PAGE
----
“Now must you fight?” the knight asked.

“No.” Noah put his blade in the sheath on his back and knelt before the holy warrior. “I am sorry sir, but while Oron is watching, I must attack.”

“I understand. I forgive you, and with proper ceremonies God shall too.”

“Perhaps for this. But today has been one of my most holiest.”

“Any time you can, come to Ethos. Send for me and we shall go through purification.”

“Thank you, my name is Noah.”

“And I am Azule.” The two clasped hands. “I must be off now,”

“I still cannot let you kill Oron.”

“Then we again shall meet in battle, but not today.”

“You are not here to kill…”

“No. I am going to Zion, to discuss this turn of events with the Arch Bishop and Ethos Council. Until we next meet, farewell.” After returning the sword, he walked away.

“Noah, Oron… who’s that!?”

Turning, Noah saw one of the two guards who had secured the ship. The man’s instincts, those of appearing inexpendable: to make sure his daughter’s life would stay secure, kicked in. “Azule, Die!” He charged forward and drove the sword back into the knight’s hand. “It appears that day is upon us.” He whispered. Drawing out his other sword he lightly, but quickly, slashed at the warrior four times. He then shouted, “Ba Fyuje!” The man disappeared, then appeared again next to Azule. He brought his sword down, but it met the same that Azule wielded. He was gone again, then another attack to the opposite side. The Pointiff whirled around and defended. The pattern repeated: Noah flickered in and out of sight, each time driving another blow, and each time, it was deflected by Azule’s sword.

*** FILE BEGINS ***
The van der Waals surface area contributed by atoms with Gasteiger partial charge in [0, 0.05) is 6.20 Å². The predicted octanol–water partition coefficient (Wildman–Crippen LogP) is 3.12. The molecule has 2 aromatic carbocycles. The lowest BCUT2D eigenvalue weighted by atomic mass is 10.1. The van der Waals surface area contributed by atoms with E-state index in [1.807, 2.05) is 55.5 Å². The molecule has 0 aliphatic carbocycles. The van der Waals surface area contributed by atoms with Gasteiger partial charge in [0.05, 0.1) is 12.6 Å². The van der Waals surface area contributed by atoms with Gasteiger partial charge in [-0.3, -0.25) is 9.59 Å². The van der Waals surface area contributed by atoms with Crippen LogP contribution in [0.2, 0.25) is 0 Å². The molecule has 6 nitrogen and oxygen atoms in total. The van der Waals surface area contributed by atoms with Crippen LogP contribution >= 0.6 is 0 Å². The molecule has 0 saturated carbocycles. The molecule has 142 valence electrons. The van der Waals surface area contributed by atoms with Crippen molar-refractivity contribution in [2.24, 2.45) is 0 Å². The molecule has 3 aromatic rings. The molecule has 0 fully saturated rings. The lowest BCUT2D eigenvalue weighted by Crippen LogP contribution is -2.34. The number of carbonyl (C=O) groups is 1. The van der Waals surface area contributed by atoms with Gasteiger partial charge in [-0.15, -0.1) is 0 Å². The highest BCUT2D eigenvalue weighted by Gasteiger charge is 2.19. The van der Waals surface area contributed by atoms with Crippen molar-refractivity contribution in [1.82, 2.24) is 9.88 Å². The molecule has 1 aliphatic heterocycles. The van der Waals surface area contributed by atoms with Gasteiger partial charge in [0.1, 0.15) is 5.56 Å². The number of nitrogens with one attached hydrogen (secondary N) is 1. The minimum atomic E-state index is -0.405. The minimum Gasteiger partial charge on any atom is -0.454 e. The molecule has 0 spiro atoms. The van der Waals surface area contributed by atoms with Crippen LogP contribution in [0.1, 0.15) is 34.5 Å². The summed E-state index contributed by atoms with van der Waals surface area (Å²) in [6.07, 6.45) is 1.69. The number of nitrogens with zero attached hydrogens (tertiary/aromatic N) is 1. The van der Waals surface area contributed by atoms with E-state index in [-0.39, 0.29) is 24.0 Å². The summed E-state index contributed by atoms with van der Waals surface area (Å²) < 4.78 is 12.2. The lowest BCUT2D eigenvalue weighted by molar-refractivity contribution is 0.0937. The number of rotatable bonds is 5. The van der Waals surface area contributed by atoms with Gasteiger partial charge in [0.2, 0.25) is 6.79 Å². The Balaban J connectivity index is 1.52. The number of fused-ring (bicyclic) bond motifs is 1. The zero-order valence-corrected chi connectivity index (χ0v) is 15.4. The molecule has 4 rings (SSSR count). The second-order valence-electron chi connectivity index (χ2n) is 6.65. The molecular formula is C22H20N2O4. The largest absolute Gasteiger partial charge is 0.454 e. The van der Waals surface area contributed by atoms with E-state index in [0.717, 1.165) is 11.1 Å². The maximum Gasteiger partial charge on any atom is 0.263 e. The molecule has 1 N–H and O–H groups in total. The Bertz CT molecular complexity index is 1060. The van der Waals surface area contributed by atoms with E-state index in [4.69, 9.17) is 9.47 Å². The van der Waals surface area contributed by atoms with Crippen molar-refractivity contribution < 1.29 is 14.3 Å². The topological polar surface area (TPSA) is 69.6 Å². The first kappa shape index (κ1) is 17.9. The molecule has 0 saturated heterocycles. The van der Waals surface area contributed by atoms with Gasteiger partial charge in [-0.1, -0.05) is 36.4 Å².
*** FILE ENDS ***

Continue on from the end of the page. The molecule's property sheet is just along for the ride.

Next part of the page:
Azule let out a roar of his own, “Repent! Ba Fyuje!” The knight disappeared, then appeared again next to Noah. He brought his borrowed sword down, but it was parried. The Pointiff went about the exact movements Noah had before, except his strikes were more effective. Finally ceasing the attack, Azule went strait to launch another. After three blows he called out “Judgement!” and raised the sword to the sky. There was a clap of thunder and a surge of light poured into the edge of the blade. A sphere of white light erupted from the Pointiff, passing through everything except Noah, who it knocked to the ground. Azule then lowered the tip and a continuous bolt of lightning poured into Noah’s fallen form until it had completely drained out of the sword.

“Ah ~!” Noah cursed as he got back to his feet. The man searched his pockets and pulled out a small elixir: an Aquasol S, which he eagerly drank.